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A little Love for the Tachardia Lacca Bug

Drawing of the insect Kerria lacca and its shellac tubes, by Harold Maxwell-Lefroy, 1909

It’s February, and Painting Friends, let’s send a little love to the Tachardia Lacca Bug. You may not see her as the prettiest bug out there, but I assure you, if you could choose any bug after the bumble bee to love on… this is the one. Then butterflies!

This my friends, is the one and only “shellac bug”. If you struggle with bleed through in your painted projects, this little bug is your Super Hero. William Zinsser was originally one of many shellac sellers at the turn of the last century and as time went on and technology changed, was the last man standing to continue to sell shellac. Now you can buy this amazing product from Zinsser under the Bullseye label.

So for those of us that paint old and refinished furniture, Shellac should be one of the next things to add to your painting toolkit after Country Chic Paint, if you haven't already.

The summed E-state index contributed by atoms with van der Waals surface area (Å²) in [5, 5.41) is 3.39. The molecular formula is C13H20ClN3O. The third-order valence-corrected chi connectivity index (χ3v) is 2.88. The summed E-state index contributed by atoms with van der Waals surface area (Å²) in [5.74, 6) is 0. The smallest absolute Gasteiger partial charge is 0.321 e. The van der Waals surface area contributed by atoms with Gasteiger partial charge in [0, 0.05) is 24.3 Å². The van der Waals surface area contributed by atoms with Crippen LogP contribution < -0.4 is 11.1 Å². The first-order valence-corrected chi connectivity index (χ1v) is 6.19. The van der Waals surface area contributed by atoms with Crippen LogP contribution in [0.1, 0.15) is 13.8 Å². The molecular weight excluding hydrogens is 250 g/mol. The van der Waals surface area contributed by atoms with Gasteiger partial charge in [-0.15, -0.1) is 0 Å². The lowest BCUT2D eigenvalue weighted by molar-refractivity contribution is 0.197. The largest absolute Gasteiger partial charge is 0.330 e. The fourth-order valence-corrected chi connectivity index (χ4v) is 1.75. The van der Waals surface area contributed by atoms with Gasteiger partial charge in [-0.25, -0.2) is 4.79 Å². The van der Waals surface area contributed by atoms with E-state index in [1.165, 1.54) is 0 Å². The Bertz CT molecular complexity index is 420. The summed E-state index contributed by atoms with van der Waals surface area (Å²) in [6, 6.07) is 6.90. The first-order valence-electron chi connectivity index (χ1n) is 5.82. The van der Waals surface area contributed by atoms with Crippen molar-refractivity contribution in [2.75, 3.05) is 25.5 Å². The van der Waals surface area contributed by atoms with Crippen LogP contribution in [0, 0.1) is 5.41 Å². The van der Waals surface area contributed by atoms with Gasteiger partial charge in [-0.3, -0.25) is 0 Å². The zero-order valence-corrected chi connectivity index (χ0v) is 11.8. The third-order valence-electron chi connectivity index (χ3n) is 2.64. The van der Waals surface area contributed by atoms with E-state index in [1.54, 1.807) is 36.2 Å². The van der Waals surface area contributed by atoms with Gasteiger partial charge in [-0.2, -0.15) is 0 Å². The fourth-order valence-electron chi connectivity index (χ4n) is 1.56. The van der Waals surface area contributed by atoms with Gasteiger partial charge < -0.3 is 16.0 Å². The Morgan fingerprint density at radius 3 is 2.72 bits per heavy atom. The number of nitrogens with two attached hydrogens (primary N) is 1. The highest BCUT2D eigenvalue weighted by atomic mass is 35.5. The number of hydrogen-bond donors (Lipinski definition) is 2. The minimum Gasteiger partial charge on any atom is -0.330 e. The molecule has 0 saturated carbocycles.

Get the traditional amber in a can product. The shellac based sprays are probably good for many applications, but the traditional is the bang on best for the toughest bleed through problems you will come across. Because it is compatible with most other finishes, Shellac is used as a barrier or primer coat on wood to prevent the bleeding of resin or pigments into the final finish, or to prevent wood stain from blotching. And let me tell you it is amazing. Not only does it seal those nasty tannin bleed throughs that cause us to despair, but it also seals in all of those funky old timey smells we associate with old neglected furniture.

These highlights were taken from a booklet Zinsser produced in 1913 and has been reproduced 17 times. This booklet information was shared by The Natural Handyman at the link below. So whether this news bugs you, or leaves you bug-eyed in amazement, if you want to up your Paint Nerd Knowledge Status (that's a thing right?) click on the handyman link and marvel at this amazing critter. Incidentally, it is the female that we give our thanks to. How cool is that!

So, what I would suggest is this:

If you are painting any kind of old furniture and you have any doubt as to what is hidden in its history do this:

Clean it, shellac it, prime it, paint it, finish it and you will be sure to enjoy it.

You’re welcome :)

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